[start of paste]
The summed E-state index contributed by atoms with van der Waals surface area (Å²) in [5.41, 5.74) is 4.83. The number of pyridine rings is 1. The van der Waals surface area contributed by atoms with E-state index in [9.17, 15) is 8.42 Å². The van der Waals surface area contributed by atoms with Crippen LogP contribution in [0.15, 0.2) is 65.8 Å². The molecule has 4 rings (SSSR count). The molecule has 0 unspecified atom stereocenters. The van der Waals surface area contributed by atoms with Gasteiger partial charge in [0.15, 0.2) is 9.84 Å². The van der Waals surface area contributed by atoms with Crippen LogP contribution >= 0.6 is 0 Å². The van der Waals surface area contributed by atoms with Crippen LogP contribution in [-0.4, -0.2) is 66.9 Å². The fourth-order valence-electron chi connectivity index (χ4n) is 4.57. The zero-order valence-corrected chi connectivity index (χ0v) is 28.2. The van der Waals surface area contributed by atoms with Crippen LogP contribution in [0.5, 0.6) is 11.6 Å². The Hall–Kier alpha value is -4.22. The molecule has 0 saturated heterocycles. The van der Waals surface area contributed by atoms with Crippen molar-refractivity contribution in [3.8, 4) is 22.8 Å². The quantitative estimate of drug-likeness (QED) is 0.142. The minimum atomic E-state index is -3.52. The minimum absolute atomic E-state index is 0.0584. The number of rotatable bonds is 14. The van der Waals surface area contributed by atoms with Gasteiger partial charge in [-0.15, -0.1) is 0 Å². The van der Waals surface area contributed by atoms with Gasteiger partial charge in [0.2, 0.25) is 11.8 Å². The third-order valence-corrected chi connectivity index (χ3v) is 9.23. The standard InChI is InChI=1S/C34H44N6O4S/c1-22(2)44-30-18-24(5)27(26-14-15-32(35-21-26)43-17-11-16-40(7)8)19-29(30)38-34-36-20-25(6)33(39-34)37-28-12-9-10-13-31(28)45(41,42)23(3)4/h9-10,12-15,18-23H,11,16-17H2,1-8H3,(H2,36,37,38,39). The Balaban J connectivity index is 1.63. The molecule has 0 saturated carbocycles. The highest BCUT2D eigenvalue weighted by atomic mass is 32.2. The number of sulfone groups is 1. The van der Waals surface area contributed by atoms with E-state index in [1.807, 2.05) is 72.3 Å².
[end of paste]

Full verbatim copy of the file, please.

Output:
The summed E-state index contributed by atoms with van der Waals surface area (Å²) in [5.41, 5.74) is 4.83. The number of pyridine rings is 1. The van der Waals surface area contributed by atoms with E-state index in [9.17, 15) is 8.42 Å². The van der Waals surface area contributed by atoms with Crippen LogP contribution in [0.15, 0.2) is 65.8 Å². The molecule has 4 rings (SSSR count). The molecule has 0 unspecified atom stereocenters. The van der Waals surface area contributed by atoms with Gasteiger partial charge in [0.15, 0.2) is 9.84 Å². The van der Waals surface area contributed by atoms with Crippen LogP contribution >= 0.6 is 0 Å². The van der Waals surface area contributed by atoms with Crippen LogP contribution in [-0.4, -0.2) is 66.9 Å². The fourth-order valence-electron chi connectivity index (χ4n) is 4.57. The zero-order valence-corrected chi connectivity index (χ0v) is 28.2. The van der Waals surface area contributed by atoms with Crippen LogP contribution in [0.5, 0.6) is 11.6 Å². The Hall–Kier alpha value is -4.22. The molecule has 0 saturated heterocycles. The van der Waals surface area contributed by atoms with Crippen molar-refractivity contribution in [3.8, 4) is 22.8 Å². The quantitative estimate of drug-likeness (QED) is 0.142. The minimum atomic E-state index is -3.52. The minimum absolute atomic E-state index is 0.0584. The number of rotatable bonds is 14. The van der Waals surface area contributed by atoms with Gasteiger partial charge in [-0.15, -0.1) is 0 Å². The van der Waals surface area contributed by atoms with Gasteiger partial charge in [0.2, 0.25) is 11.8 Å². The third-order valence-corrected chi connectivity index (χ3v) is 9.23. The standard InChI is InChI=1S/C34H44N6O4S/c1-22(2)44-30-18-24(5)27(26-14-15-32(35-21-26)43-17-11-16-40(7)8)19-29(30)38-34-36-20-25(6)33(39-34)37-28-12-9-10-13-31(28)45(41,42)23(3)4/h9-10,12-15,18-23H,11,16-17H2,1-8H3,(H2,36,37,38,39). The Balaban J connectivity index is 1.63. The molecule has 0 saturated carbocycles. The highest BCUT2D eigenvalue weighted by atomic mass is 32.2. The number of sulfone groups is 1. The van der Waals surface area contributed by atoms with E-state index in [1.807, 2.05) is 72.3 Å².